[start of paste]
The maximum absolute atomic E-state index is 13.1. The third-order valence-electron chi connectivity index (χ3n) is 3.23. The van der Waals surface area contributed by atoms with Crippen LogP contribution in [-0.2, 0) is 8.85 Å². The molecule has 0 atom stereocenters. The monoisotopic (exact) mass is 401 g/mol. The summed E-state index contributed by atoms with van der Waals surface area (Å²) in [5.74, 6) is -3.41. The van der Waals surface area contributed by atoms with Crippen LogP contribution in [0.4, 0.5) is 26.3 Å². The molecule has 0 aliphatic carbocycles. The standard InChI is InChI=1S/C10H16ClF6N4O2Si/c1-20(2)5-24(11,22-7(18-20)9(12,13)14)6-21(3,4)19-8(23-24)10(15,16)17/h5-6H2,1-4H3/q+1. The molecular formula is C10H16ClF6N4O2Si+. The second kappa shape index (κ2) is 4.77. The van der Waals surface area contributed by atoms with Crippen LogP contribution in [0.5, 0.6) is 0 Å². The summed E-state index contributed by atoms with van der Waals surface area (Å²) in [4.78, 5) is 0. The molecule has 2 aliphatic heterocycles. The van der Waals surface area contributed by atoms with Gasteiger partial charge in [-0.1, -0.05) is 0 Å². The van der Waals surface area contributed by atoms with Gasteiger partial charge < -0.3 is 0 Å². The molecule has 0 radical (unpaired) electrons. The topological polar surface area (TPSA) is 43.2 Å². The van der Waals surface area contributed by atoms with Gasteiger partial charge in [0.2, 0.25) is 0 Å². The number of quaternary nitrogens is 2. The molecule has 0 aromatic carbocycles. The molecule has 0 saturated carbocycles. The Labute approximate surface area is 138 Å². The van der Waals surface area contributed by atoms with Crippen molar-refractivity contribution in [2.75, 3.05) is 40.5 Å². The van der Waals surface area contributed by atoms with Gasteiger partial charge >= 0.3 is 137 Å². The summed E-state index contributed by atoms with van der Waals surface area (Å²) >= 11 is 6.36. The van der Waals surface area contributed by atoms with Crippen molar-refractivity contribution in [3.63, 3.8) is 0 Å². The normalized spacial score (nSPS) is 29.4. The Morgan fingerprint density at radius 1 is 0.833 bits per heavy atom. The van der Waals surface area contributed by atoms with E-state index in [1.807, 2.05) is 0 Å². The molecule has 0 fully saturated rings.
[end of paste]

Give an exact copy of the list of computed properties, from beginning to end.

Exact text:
The maximum absolute atomic E-state index is 13.1. The third-order valence-electron chi connectivity index (χ3n) is 3.23. The van der Waals surface area contributed by atoms with Crippen LogP contribution in [-0.2, 0) is 8.85 Å². The molecule has 0 atom stereocenters. The monoisotopic (exact) mass is 401 g/mol. The summed E-state index contributed by atoms with van der Waals surface area (Å²) in [5.74, 6) is -3.41. The van der Waals surface area contributed by atoms with Crippen LogP contribution in [0.4, 0.5) is 26.3 Å². The molecule has 0 aliphatic carbocycles. The standard InChI is InChI=1S/C10H16ClF6N4O2Si/c1-20(2)5-24(11,22-7(18-20)9(12,13)14)6-21(3,4)19-8(23-24)10(15,16)17/h5-6H2,1-4H3/q+1. The molecular formula is C10H16ClF6N4O2Si+. The second kappa shape index (κ2) is 4.77. The van der Waals surface area contributed by atoms with Crippen LogP contribution in [0.5, 0.6) is 0 Å². The summed E-state index contributed by atoms with van der Waals surface area (Å²) in [4.78, 5) is 0. The molecule has 2 aliphatic heterocycles. The van der Waals surface area contributed by atoms with Gasteiger partial charge in [-0.1, -0.05) is 0 Å². The van der Waals surface area contributed by atoms with Gasteiger partial charge < -0.3 is 0 Å². The molecule has 0 radical (unpaired) electrons. The topological polar surface area (TPSA) is 43.2 Å². The van der Waals surface area contributed by atoms with Gasteiger partial charge in [0.2, 0.25) is 0 Å². The number of quaternary nitrogens is 2. The molecule has 0 aromatic carbocycles. The molecule has 0 saturated carbocycles. The Labute approximate surface area is 138 Å². The van der Waals surface area contributed by atoms with Crippen molar-refractivity contribution in [2.75, 3.05) is 40.5 Å². The van der Waals surface area contributed by atoms with Gasteiger partial charge >= 0.3 is 137 Å². The summed E-state index contributed by atoms with van der Waals surface area (Å²) >= 11 is 6.36. The van der Waals surface area contributed by atoms with Crippen molar-refractivity contribution in [3.63, 3.8) is 0 Å². The normalized spacial score (nSPS) is 29.4. The Morgan fingerprint density at radius 1 is 0.833 bits per heavy atom. The van der Waals surface area contributed by atoms with E-state index in [1.807, 2.05) is 0 Å². The molecule has 0 fully saturated rings.